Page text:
Mathew Staver: Free Lunch Crybaby

I don't want no commies in my car... No Christians either!

I don't want no commies in my car... No Christians either!

Blue Ollie writes about how the Palinite Front is reacting to the fact that gays and lesbians are being granted first-class citizen status in many states.

The moronic right wing is feeling that it’s liberties are being infringed upon. Funny, but the right wing seems to equate “liberty” with “we want to be able to control YOUR personal life”. (source)

Ollie directs us down a link trail that leads us to this article in The Baptist Press: ‘Gay marriage’ colliding with parental rights, religious liberty around the country.

My thought, just upon reading the headline, is that this proves how abjectly weak their ‘religion’ truly must be. If two guys getting married and fucking each other up the ass on their wedding night ‘collides’ with the ‘liberty’ of anyone whose prostate gland isn’t directly involved, then the ‘collision’ ‘victim’ has some deep psychological problems. The author trots out the usual asshats, including asshat extraordinaire, Matthew Staver — who unwittingly tells us what this is really all about.

Mathew Staver, chairman of Liberty Counsel, a religious liberty legal organization, told BP. “Whenever you have same-sex marriage or same-sex civil unions, you end up having a clash between the same-sex agenda and freedom of religion. The two are not compatible, because the same-sex agenda seeks to force by law acceptance of its view, and that will inevitably collide with Christian values…. People really need to wake up, because this, I think, is the greatest threat to our liberty that we face today — bar none.” (source)

Wow… his ‘religious’ beliefs are so strong, yet a couple of people loving each other is in direct confrontation with his supposed ‘religion.’ Oh wait, we were going to find out from Matty boy what this was really about. Lets let him continue talking out his sphincter.

“That’s the agenda. It’s always been the agenda,” Staver said. “There is no question that if same-sex marriage becomes legal, that churches eventually will have their tax-exempt status threatened — no question whatsoever. If churches today discriminate against race, they would not be able to have tax-exempt status today. If churches discriminate on the basis of same-sex marriage — if it became legal — then same-sex marriage becomes the equivalent of race, and churches would not be able to have tax-exempt status if they oppose same-sex marriage.”(source) (emphasis added)

In other words, he’s worried that the public will no longer have to subsidize superstition-based businesses. Same old shit with the christianists. It doesn’t have a damn thing to do with their magic space ghost. It is all about money and power. Isn’t it awfully funny that the same people who will rail the loudest against socialism are its prime beneficiaries?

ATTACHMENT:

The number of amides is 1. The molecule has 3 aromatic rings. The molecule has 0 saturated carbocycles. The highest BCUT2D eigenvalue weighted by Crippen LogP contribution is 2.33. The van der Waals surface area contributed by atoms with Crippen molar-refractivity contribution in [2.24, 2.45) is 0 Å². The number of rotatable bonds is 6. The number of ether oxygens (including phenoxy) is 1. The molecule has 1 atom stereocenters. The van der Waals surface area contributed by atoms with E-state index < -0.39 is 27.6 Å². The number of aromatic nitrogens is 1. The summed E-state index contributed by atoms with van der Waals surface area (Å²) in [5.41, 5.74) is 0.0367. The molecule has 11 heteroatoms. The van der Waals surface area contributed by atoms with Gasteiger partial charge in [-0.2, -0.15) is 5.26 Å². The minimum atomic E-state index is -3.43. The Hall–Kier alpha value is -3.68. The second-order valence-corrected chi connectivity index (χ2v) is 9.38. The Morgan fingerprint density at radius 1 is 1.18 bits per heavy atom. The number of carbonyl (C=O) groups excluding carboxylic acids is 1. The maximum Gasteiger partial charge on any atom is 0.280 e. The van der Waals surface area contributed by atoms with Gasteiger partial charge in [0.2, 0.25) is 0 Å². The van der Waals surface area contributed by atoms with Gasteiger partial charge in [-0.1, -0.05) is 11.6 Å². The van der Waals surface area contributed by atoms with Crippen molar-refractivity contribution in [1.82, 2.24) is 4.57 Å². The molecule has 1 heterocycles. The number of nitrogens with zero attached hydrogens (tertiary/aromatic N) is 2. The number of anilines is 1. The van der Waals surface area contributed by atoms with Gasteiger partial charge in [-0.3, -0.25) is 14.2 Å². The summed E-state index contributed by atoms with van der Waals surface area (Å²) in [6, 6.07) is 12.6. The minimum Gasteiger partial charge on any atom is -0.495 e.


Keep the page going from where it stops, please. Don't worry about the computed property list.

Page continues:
I don’t see why churches (or anyone else) should be forced to be non-discriminatory. If you want to run a religion based on racism, sexism, or homophobia, then so be it. If you want to run a religion based on equality, so be it. But it does piss me off that my property tax bill is higher every time I see a sign pounded into the ground announcing the future home of some ‘church.’

I challenge the ‘religious’ who feel so ‘persecuted’ by worrying about losing their tax-exempt status to solve the problem once and for all. Simply tell the government that they don’t WANT tax-exempt status. Then Staver’s bullshit ‘religion’ can discriminate against anyone they want, they can tell people how to vote (as if they don’t already), and when the tax bill comes due, ask the congregation to dip into its wallets. Let the marketplace decide whether a petty little cult can continue to survive. Surely even the most destitute members of the poorest congregation have a few bucks to keep a roof over the pastor’s head.

And if the congregation can’t, or won’t, tithe enough to keep the property tax bill paid? Then auction the place off as if it were any other piece of property. If the members of the church can’t muster up the favor of the Almighty, or put on a benefit concert, or whatever the rest of us have to do in order to pay our taxes, then why the hell should I have to subsidize it?

If the ‘religious’ will agree that my favorite sports bar should receive tax exempt status, then I’ll agree that their little house of lies should have the same. Until then, they should stop being a bunch crybabies whenever they are afraid that that the free ride might be over. It ought to be over, and if they think the free ride comes with too dear of a price tag, then they should reject the subsidy. Then I don’t have to pay higher taxes and they don’t have to treat fellow citizens with any degree of decency.

11 Responses to Mathew Staver: Free Lunch Crybaby

  1. Tom Lang says:

    I have to comment here and say that this post is one of the most honest and real on this subject that I have ever read (or written for that matter). Excellent work!

  2. hawkhead says:

    What kind of self-important douches actually publish the “-30-” at the end of a story?

    (Sorry, a completely unrelated complaint. But I guess it shows the general quality of the Baptist Press…)

  3. Ken says:

    As a Presbyterian deacon, my viewpoint is rather different on the value of religion. But I can’t disagree that the whole gay-marriage-threatens-religious-freedom thing is bogus.